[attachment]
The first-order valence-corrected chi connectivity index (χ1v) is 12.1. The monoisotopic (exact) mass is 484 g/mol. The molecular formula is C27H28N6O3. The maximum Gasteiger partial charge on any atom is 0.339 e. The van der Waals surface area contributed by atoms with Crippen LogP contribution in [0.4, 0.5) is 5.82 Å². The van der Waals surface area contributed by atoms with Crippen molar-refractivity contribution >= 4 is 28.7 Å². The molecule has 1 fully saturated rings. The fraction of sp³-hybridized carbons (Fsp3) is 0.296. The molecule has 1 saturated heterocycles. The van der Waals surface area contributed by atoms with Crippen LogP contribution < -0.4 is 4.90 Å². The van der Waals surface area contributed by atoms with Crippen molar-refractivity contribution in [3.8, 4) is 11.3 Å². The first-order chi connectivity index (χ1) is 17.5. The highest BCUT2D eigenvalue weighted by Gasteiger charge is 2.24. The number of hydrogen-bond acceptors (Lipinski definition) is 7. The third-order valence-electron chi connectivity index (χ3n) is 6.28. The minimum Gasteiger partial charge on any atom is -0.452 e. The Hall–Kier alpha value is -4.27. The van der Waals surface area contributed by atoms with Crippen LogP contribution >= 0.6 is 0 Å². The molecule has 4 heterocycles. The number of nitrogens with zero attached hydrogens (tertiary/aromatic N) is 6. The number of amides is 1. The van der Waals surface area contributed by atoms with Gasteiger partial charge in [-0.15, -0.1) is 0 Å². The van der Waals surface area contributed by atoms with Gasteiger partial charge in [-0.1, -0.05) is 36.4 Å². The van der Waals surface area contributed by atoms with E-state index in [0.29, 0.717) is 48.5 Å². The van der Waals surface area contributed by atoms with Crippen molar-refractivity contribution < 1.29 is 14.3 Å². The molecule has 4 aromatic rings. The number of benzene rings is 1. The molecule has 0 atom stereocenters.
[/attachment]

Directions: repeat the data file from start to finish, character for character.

The first-order valence-corrected chi connectivity index (χ1v) is 12.1. The monoisotopic (exact) mass is 484 g/mol. The molecular formula is C27H28N6O3. The maximum Gasteiger partial charge on any atom is 0.339 e. The van der Waals surface area contributed by atoms with Crippen LogP contribution in [0.4, 0.5) is 5.82 Å². The van der Waals surface area contributed by atoms with Crippen molar-refractivity contribution >= 4 is 28.7 Å². The molecule has 1 fully saturated rings. The fraction of sp³-hybridized carbons (Fsp3) is 0.296. The molecule has 1 saturated heterocycles. The van der Waals surface area contributed by atoms with Crippen LogP contribution < -0.4 is 4.90 Å². The van der Waals surface area contributed by atoms with Crippen molar-refractivity contribution in [3.8, 4) is 11.3 Å². The first-order chi connectivity index (χ1) is 17.5. The highest BCUT2D eigenvalue weighted by Gasteiger charge is 2.24. The number of hydrogen-bond acceptors (Lipinski definition) is 7. The third-order valence-electron chi connectivity index (χ3n) is 6.28. The minimum Gasteiger partial charge on any atom is -0.452 e. The Hall–Kier alpha value is -4.27. The van der Waals surface area contributed by atoms with Crippen LogP contribution >= 0.6 is 0 Å². The molecule has 4 heterocycles. The number of nitrogens with zero attached hydrogens (tertiary/aromatic N) is 6. The number of amides is 1. The van der Waals surface area contributed by atoms with Gasteiger partial charge in [-0.15, -0.1) is 0 Å². The van der Waals surface area contributed by atoms with Gasteiger partial charge in [-0.1, -0.05) is 36.4 Å². The van der Waals surface area contributed by atoms with E-state index in [0.29, 0.717) is 48.5 Å². The van der Waals surface area contributed by atoms with Crippen molar-refractivity contribution < 1.29 is 14.3 Å². The molecule has 4 aromatic rings. The number of benzene rings is 1. The molecule has 0 atom stereocenters.